Let’s Get Serious About Waste, Fraud and Abuse

Let’s Get Serious About Waste, Fraud and Abuse

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Republicans have decided to focus their attempts to balance the budget on cutting federal employment. Problem is, the entire federal payroll (excluding the Postal Service) is less than $150 billion and the deficit is well over a trillion dollars.  Further, the Republicans exempt the employees of the Departments of Defense, Homeland Security and Veterans Affairs, leaving only $60 million in payroll to freeze. And since a big chunk of the remaining funds go to workers playing a central role in either collecting revenues or managing the expenditure of trillions of dollars in Social Security, Medicare and other programs, the freeze would likely lead to more waste, overpayment and lost revenue collections than it would save. 

But there is a place where conscientious budget cutters can find real money.  Ten years ago we were spending $200 billion a year on federal contracting.  By 2008, the last year for which numbers are available, the total had jumped to more than $500 billion or 43 percent of all discretionary spending.  Many of those contracts are highly competitive, with narrow margins and good value for the government.  But many others are not. 

A report I recently completed for the Center for American Progress examines one particular set of contracts involving the purchase of a vaccine for exposure to Anthrax.  Normally it is virtually impossible to estimate the profit margin that a government contractor is making on a particular contract with information available in the public domain.  This contract was different, however, because the contractor was a public corporation which had only one product and only one customer.  Because the Securities and Exchange Commission requires disclosure of revenues and expenditures to stock holders,  it is possible to see how much it cost the company to produce what it was selling to the federal government. 

In the Form 10K released by this contractor in March,  the company disclosed that its revenues for the sale of its vaccine totaled $217 million.  The cost of sales according to the report was only $46 million.  Further research indicated that the company has enjoyed such margins for nearly a decade with sales exceeding $1.3 billion and expenses of less than $0.3 billion.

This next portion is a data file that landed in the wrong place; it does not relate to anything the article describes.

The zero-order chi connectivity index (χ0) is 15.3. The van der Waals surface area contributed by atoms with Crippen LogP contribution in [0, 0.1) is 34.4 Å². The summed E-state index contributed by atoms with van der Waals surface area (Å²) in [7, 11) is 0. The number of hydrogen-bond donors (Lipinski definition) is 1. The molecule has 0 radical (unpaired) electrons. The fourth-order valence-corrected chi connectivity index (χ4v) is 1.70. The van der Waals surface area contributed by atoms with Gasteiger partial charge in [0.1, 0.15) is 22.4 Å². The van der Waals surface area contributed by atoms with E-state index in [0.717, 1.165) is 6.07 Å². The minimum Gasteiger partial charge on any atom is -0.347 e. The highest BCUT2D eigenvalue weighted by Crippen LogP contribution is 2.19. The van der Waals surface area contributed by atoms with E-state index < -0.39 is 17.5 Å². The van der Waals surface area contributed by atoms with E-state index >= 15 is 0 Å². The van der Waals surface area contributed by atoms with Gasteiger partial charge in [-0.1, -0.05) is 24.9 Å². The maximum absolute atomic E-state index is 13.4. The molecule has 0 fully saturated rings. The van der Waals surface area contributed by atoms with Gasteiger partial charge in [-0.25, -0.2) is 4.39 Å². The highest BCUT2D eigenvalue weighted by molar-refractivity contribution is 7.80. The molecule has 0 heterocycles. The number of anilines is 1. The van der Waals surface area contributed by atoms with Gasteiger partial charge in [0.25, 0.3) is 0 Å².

The company, Emergent BioSolutions,  argues that such margins are justified because it has faced a high level of financial risk in being a provider to the government.  But an examination of the risks it has faced since its founding in 1998 turned up a remarkable lack of risk compared to almost any other type of commercial endeavor.  The vaccine which is now sold under the name of BioThrax was developed by the U.S. Army in the 1960s.  The license to manufacture the vaccine was obtained by the state of Michigan and the state also built the facilities used for manufacture.  Those facilities were bought by Emergent with a down payment of $2.25 million.  They were then upgraded almost entirely at the expense of the U.S. government. 

The price of the vaccine was raised from a little less than $3 a dose which the government was paying to the state of Michigan to $10.60 a dose after Emergent took over. The price was then inexplicably raised again to more than $27 a dose—yielding the enormous profit margins detailed in the company’s annual report.  To protect those hefty margins, Emergent has probably the largest and most expensive lobbying team in Washington when lobby expenditures are compared to company revenues.

We don’t have any idea how many high profit margin contracts the government has and it is only a result of the rather odd business model of this company that its high margins were uncovered.  Annual reports for companies that have multiple products and sell to customers other than the government ordinarily yield little information that would permit an estimation of the markup they get out of their government sales. 

I think that needs to change.  Contract officers and corporate officers should be required to jointly certify that a contract does not have a margin exceeding a certain threshold --  for instance 30 percent..  If either can’t make that certification, notice should be provided to the agency and department heads, to the Office of Management and Budget, the Comptroller General and the appropriate committees in Congress.  Each of these entities would be responsible for challenging the contract and determining if the risk faced by the contractor merited such margins. 

Most government contractors are able to perform well for their stockholders while charging the government margins of less than 10 percent.  When contract officers agree to margins three times that size, others in government should know about it. 

Scott Lilly is a senior fellow at the Center for American Progress and former clerk and staff director of the House Appropriations Committee.

Scott Lilly is a Senior Fellow at the Center for American Progress. Prior to joining CAP in 2004, he held a number of positions with Congress, including clerk and staff director of the House Appropriations Committee, executive director of the House Democratic Study Group and executive director of